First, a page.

I think that rural incentives are a good idea, but who's gonna pay for them?

a. The communities themselves?
b. From the taxes of the rest in popular locales?
c. Any other ideas?

I know that my wife will probably want, er...need to live somewhere within 20 minutes of good shopping (at least a mall with a GAP). I'm sure that there are a lot of other people in similar circumstances
 
I know that my wife will probably want, er...need to live somewhere within 20 minutes of good shopping (at least a mall with a GAP). I'm sure that there are a lot of other people in similar circumstances

Perhaps Dr. Dillenberg and the ASDOH admissions committee should also interview spouses or significant others about their committment to their cause. Heck, maybe my own school should have interviewed my spouse before I got involved in this crazy business. :rolleyes:

I continually hear from your school how committed you all are to saving the US and particularly the Southwest's underserved from dreaded dental ills -- I'm waiting to see if it truly happens.

Keeping on the topic of another dental school in Arizona, it will be interesting to see what Midwestern University in Glendale says their mission or purpose is to be.
 
Keeping on the topic of another dental school in Arizona, it will be interesting to see what Midwestern University in Glendale says their mission or purpose is to be.[/QUOTE]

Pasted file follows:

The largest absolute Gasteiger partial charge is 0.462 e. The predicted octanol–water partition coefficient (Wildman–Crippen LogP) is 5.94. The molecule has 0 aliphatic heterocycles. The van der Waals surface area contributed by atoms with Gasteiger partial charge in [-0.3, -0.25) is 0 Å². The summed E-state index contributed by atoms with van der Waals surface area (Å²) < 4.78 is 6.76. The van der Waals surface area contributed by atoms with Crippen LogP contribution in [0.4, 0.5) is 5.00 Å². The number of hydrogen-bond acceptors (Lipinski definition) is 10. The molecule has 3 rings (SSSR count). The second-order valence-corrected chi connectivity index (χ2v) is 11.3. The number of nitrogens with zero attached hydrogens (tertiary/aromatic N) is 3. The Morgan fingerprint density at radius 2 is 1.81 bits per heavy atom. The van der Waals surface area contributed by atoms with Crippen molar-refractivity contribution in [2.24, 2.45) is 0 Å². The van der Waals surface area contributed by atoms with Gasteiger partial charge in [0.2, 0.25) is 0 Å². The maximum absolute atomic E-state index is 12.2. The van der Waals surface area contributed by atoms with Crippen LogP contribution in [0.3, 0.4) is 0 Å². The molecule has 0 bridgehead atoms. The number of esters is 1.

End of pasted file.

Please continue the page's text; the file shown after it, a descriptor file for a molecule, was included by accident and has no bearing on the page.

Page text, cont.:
To make money.... Just for fun I'd like to see the cost averages for the most expensive degrees in the U.S.. I wonder if dentistry would be at or near the top of the list.
 
From the rumors I hear, Midwestern is starting a "traditional" dental school. ~120 students with the first two years taking curriculum directly with the DO students. I wouldn't expect much of a mission or purpose (maybe just a little retaliation because AT Still - ASDOH's parent University - is starting a DO school in Mesa). I think inter-university feuds like that are just silly.

Also, 2thDoc, I wouldn't be altruistic enough to tell you that everyone from ASDOH is going to end up in a hogan in Chinle, but there are some amazing people here who were selected because they really do want to impact areas of need. Maybe you should meet some more of us before you assume that we're a bunch of patient pool mongers who are going to be directly competing with your bread and butter.

Really, c'mon and give us a chance. I'll be the first to take you to lunch to build a positive relationship. The offer is on the table.
 
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Also, 2thDoc, I wouldn't be altruistic enough to tell you that everyone from ASDOH is going to end up in a hogan in Chinle, but there are some amazing people here who were selected because they really do want to impact areas of need. Maybe you should meet some more of us before you assume that we're a bunch of patient pool mongers who are going to be directly competing with your bread and butter.

Really, c'mon and give us a chance. I'll be the first to take you to lunch to build a positive relationship. The offer is on the table.

El Diente Loco:

Thank you for the invite. I'll take it into consideration. Please be assured that my skepticism of ASDOH isn't directed towards you personally.